2 heads of watercress (washed and leaves de-stemmed)
(Season with salt, pepper and garlic powder to taste)
Fill a dutch oven or deep stew pot with water (enough to cover the chicken.) Place the chicken, breast side down, in the pan along with the smashed ginger and let boil until meat falls off the bone and water turns into a flavorful broth. While the chicken cooks prep onions, garlic, shallots and watercress. Once chicken is ready remove chicken from the broth, taking care to remove all fat, bones and debris from the broth (strain, if necessary.) Replace broth in pan and skim any liquefied fat from the top of the broth and return to a boil.
While the chicken is cooling a bit, heat a skillet with a tbsp of olive oil and cook shallots and onions until transparent, throw garlic in last, letting it release its flavor and fragrance (about one minute.) Once the onion/garlic mixture is soft and translucent ladle out about a cup of the boiling broth to the skillet to deglaze the pan, stirring with a wooden spoon to loosen any caramelized onions and flavor that may be on the bottom of the skillet. Pour all into the boiling broth, turning the heat down to the -of medium. If your overall broth level has reduced through evaporation, add free range organic chicken broth to desired amount.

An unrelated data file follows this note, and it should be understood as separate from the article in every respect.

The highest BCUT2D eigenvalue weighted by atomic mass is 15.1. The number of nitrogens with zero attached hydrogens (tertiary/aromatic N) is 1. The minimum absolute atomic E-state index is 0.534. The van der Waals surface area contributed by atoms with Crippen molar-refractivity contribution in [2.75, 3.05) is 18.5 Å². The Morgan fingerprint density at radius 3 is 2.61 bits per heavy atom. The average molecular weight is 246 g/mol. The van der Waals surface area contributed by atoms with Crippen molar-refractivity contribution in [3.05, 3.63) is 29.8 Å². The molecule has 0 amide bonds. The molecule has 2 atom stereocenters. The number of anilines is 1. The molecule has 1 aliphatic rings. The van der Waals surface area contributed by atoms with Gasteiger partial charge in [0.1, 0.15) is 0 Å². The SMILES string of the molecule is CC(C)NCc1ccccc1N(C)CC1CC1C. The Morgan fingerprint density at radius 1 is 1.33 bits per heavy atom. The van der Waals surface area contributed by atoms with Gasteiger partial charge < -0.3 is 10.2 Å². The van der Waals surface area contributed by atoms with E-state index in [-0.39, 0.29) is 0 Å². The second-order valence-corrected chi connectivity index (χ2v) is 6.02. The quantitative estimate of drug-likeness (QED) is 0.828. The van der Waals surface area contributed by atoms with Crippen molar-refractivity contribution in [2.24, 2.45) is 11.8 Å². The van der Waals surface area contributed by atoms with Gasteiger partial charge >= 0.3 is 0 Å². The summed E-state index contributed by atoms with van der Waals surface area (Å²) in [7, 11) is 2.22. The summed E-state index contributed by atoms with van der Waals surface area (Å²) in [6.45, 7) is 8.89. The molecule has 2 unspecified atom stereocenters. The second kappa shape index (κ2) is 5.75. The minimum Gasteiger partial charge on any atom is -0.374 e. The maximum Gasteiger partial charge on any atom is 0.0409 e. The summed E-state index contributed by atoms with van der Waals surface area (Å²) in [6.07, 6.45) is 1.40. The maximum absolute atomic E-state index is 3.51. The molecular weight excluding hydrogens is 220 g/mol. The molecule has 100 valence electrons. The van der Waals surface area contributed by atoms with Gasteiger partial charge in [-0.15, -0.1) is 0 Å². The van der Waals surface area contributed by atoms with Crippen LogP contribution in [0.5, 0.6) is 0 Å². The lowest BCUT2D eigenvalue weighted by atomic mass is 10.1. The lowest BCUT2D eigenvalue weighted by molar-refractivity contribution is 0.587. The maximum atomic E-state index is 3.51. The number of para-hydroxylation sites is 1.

Turn your attention to the chicken, removing the skin and discarding and picking all the chicken meat from the bone. Tear or chop the chicken into bite size pieces and add to the broth. Then add the watercress, letting the soup cook until the leaves turn vibrant green. Remove from heat and allow soup to cool for a few minutes before serving. Season to taste with salt, pepper and garlic powder. For extra zip, add sliced jalapeno peppers before serving. (Makes 8 to 10 servings)